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Shropshire Council to lobby for planning rule change

Shrewsbury | News | Published:

Council bosses will meet with planning minister Nick Boles next week to call for changes in Government policies which are allowing "speculative" housing developments to be approved in Shropshire. 

Shropshire Council housing cabinet member Mal Price and specialist planning policy officer Dave Wallace will go to London on Wednesday to discuss the problems being caused by the five-year land supply issue in the county.

Mr Wallace revealed plans for the talks while speaking at a public meeting in Shrewsbury last night about the effects of development on the Shropshire countryside, which was attended by about 200 people at the Lord Hill Hotel.

Under the controversial National Planning Policy Framework, councils with not enough development land set aside for the next five years have to assess planning applications with a presumption in favour of "sustainable development" – even if sites being put forward have not been selected as areas for possible new housing by local communities.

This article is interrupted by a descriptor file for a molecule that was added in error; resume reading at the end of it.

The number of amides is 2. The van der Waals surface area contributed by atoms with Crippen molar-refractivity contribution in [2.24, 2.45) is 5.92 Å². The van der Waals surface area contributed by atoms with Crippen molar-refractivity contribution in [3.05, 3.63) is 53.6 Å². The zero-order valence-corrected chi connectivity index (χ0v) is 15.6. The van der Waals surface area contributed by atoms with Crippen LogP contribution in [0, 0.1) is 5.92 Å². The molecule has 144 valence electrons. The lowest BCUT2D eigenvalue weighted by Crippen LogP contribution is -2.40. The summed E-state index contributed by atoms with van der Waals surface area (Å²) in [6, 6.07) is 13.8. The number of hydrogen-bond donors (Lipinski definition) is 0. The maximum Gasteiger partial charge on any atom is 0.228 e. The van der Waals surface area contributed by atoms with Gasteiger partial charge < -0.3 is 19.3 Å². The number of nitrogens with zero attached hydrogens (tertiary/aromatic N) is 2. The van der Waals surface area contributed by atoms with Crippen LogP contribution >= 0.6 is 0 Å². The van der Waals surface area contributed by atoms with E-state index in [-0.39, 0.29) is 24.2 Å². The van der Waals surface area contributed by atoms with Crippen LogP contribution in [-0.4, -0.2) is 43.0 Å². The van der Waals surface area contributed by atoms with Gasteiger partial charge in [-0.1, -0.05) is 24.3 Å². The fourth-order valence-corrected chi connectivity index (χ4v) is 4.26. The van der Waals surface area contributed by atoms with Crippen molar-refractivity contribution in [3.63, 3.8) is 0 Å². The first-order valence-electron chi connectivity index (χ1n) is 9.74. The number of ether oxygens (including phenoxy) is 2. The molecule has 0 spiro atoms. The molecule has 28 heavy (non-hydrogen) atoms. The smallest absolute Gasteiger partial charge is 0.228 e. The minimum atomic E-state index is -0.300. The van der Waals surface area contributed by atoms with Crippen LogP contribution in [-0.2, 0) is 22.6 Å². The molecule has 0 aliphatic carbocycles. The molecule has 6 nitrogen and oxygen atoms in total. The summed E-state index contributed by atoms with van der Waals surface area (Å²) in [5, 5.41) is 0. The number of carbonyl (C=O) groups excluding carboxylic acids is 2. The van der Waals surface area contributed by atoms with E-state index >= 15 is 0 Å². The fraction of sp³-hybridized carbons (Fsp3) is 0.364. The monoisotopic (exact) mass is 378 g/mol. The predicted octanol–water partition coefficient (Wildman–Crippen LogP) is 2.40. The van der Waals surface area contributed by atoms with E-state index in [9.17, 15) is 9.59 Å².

Mr Wallace told the meeting, which was jointly organised by the county branch of the Campaign to Protect Rural England and Shropshire Wildlife Trust, that he hoped to raise the issue of the "cumulative impact" of allowing unlimited developments through at next week's talks.

"You can get speculative development on the edges of villages one after one after one," he said. "There is no way we can so no to these."

Mr Wallace added there was no imminent prospect of Shropshire's five-year land supply issue being solved. He said there had been under-delivery of homes this year – meaning the next five-year land supply expected in September is unlikely to be over the necessary target.

The meeting was also addressed by Niall Blackie, senior partner at FBC Manby Bowdler, David Parker, a planning consultant from DPPA Oswestry and Colin Preston, chief executive of Shropshire Wildlife Trust. Sarah Bury, chairman of CPRE Shropshire, and the group's vice-chairman Keith Ridland also spoke.

The audience was told any objections to applications should be evidence-based to have the best chance of success.

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